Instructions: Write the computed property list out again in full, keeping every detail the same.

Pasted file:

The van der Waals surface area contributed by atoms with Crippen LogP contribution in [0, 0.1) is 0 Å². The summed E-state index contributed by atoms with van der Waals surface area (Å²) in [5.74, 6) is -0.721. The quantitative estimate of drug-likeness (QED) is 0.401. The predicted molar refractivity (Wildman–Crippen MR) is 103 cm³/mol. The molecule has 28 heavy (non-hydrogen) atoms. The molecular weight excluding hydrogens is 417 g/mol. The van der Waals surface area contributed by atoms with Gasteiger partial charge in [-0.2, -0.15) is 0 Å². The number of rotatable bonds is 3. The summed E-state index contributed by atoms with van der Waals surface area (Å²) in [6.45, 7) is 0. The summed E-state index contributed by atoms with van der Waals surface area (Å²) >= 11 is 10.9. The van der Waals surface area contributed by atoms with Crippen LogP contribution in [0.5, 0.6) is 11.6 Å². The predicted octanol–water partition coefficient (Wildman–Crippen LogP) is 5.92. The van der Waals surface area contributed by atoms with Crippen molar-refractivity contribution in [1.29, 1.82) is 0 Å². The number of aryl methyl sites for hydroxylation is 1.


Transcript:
The van der Waals surface area contributed by atoms with Crippen LogP contribution in [0, 0.1) is 0 Å². The summed E-state index contributed by atoms with van der Waals surface area (Å²) in [5.74, 6) is -0.721. The quantitative estimate of drug-likeness (QED) is 0.401. The predicted molar refractivity (Wildman–Crippen MR) is 103 cm³/mol. The molecule has 28 heavy (non-hydrogen) atoms. The molecular weight excluding hydrogens is 417 g/mol. The van der Waals surface area contributed by atoms with Gasteiger partial charge in [-0.2, -0.15) is 0 Å². The number of rotatable bonds is 3. The summed E-state index contributed by atoms with van der Waals surface area (Å²) in [6.45, 7) is 0. The summed E-state index contributed by atoms with van der Waals surface area (Å²) >= 11 is 10.9. The van der Waals surface area contributed by atoms with Crippen LogP contribution in [0.5, 0.6) is 11.6 Å². The predicted octanol–water partition coefficient (Wildman–Crippen LogP) is 5.92. The van der Waals surface area contributed by atoms with Crippen molar-refractivity contribution in [1.29, 1.82) is 0 Å². The number of aryl methyl sites for hydroxylation is 1.